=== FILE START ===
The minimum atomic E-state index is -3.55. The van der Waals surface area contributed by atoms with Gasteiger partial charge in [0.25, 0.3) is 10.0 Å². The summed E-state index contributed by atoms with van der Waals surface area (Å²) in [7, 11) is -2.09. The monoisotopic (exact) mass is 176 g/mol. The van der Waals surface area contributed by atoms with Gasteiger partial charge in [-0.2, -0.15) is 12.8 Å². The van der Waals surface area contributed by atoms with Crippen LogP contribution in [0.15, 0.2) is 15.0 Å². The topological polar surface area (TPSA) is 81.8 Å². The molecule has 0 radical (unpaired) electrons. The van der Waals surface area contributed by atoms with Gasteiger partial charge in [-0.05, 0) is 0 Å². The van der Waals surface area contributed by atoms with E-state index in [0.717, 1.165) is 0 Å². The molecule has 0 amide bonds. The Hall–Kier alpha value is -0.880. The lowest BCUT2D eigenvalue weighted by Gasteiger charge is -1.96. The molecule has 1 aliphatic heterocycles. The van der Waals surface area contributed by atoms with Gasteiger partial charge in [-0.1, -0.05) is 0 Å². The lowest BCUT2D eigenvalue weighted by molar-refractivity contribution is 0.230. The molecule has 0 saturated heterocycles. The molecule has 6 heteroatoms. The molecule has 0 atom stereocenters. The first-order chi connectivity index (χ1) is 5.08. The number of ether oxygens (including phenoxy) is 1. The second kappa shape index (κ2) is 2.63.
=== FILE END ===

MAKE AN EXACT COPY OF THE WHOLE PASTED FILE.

The minimum atomic E-state index is -3.55. The van der Waals surface area contributed by atoms with Gasteiger partial charge in [0.25, 0.3) is 10.0 Å². The summed E-state index contributed by atoms with van der Waals surface area (Å²) in [7, 11) is -2.09. The monoisotopic (exact) mass is 176 g/mol. The van der Waals surface area contributed by atoms with Gasteiger partial charge in [-0.2, -0.15) is 12.8 Å². The van der Waals surface area contributed by atoms with Crippen LogP contribution in [0.15, 0.2) is 15.0 Å². The topological polar surface area (TPSA) is 81.8 Å². The molecule has 0 radical (unpaired) electrons. The van der Waals surface area contributed by atoms with Gasteiger partial charge in [-0.05, 0) is 0 Å². The van der Waals surface area contributed by atoms with E-state index in [0.717, 1.165) is 0 Å². The molecule has 0 amide bonds. The Hall–Kier alpha value is -0.880. The lowest BCUT2D eigenvalue weighted by Gasteiger charge is -1.96. The molecule has 1 aliphatic heterocycles. The van der Waals surface area contributed by atoms with Gasteiger partial charge in [-0.1, -0.05) is 0 Å². The lowest BCUT2D eigenvalue weighted by molar-refractivity contribution is 0.230. The molecule has 0 saturated heterocycles. The molecule has 6 heteroatoms. The molecule has 0 atom stereocenters. The first-order chi connectivity index (χ1) is 5.08. The number of ether oxygens (including phenoxy) is 1. The second kappa shape index (κ2) is 2.63.